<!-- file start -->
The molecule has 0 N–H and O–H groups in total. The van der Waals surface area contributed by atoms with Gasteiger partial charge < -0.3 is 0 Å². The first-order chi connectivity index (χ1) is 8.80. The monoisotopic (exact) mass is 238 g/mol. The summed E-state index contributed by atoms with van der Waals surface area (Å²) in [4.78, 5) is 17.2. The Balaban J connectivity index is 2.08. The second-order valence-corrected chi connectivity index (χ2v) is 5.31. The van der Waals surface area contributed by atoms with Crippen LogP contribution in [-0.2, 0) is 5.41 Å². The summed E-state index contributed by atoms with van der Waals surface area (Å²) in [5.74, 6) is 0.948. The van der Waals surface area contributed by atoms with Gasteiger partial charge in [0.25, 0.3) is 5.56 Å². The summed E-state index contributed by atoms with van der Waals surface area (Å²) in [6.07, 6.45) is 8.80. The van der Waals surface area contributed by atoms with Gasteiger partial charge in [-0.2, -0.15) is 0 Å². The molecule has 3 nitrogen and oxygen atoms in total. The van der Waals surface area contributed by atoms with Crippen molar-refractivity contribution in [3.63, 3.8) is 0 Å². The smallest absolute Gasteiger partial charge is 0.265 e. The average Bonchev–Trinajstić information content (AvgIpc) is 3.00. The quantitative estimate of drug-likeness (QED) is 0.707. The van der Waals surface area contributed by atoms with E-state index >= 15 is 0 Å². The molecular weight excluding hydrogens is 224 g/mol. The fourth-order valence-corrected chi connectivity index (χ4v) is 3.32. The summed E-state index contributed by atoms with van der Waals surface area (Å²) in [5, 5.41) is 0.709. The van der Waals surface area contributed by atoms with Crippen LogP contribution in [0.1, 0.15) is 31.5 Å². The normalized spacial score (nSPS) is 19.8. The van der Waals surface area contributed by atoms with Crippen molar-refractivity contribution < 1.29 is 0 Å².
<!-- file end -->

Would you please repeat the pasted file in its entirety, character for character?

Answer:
The molecule has 0 N–H and O–H groups in total. The van der Waals surface area contributed by atoms with Gasteiger partial charge < -0.3 is 0 Å². The first-order chi connectivity index (χ1) is 8.80. The monoisotopic (exact) mass is 238 g/mol. The summed E-state index contributed by atoms with van der Waals surface area (Å²) in [4.78, 5) is 17.2. The Balaban J connectivity index is 2.08. The second-order valence-corrected chi connectivity index (χ2v) is 5.31. The van der Waals surface area contributed by atoms with Crippen LogP contribution in [-0.2, 0) is 5.41 Å². The summed E-state index contributed by atoms with van der Waals surface area (Å²) in [5.74, 6) is 0.948. The van der Waals surface area contributed by atoms with Gasteiger partial charge in [0.25, 0.3) is 5.56 Å². The summed E-state index contributed by atoms with van der Waals surface area (Å²) in [6.07, 6.45) is 8.80. The van der Waals surface area contributed by atoms with Gasteiger partial charge in [-0.2, -0.15) is 0 Å². The molecule has 3 nitrogen and oxygen atoms in total. The van der Waals surface area contributed by atoms with Crippen molar-refractivity contribution in [3.63, 3.8) is 0 Å². The smallest absolute Gasteiger partial charge is 0.265 e. The average Bonchev–Trinajstić information content (AvgIpc) is 3.00. The quantitative estimate of drug-likeness (QED) is 0.707. The van der Waals surface area contributed by atoms with E-state index >= 15 is 0 Å². The molecular weight excluding hydrogens is 224 g/mol. The fourth-order valence-corrected chi connectivity index (χ4v) is 3.32. The summed E-state index contributed by atoms with van der Waals surface area (Å²) in [5, 5.41) is 0.709. The van der Waals surface area contributed by atoms with Crippen LogP contribution in [0.1, 0.15) is 31.5 Å². The normalized spacial score (nSPS) is 19.8. The van der Waals surface area contributed by atoms with Crippen molar-refractivity contribution < 1.29 is 0 Å².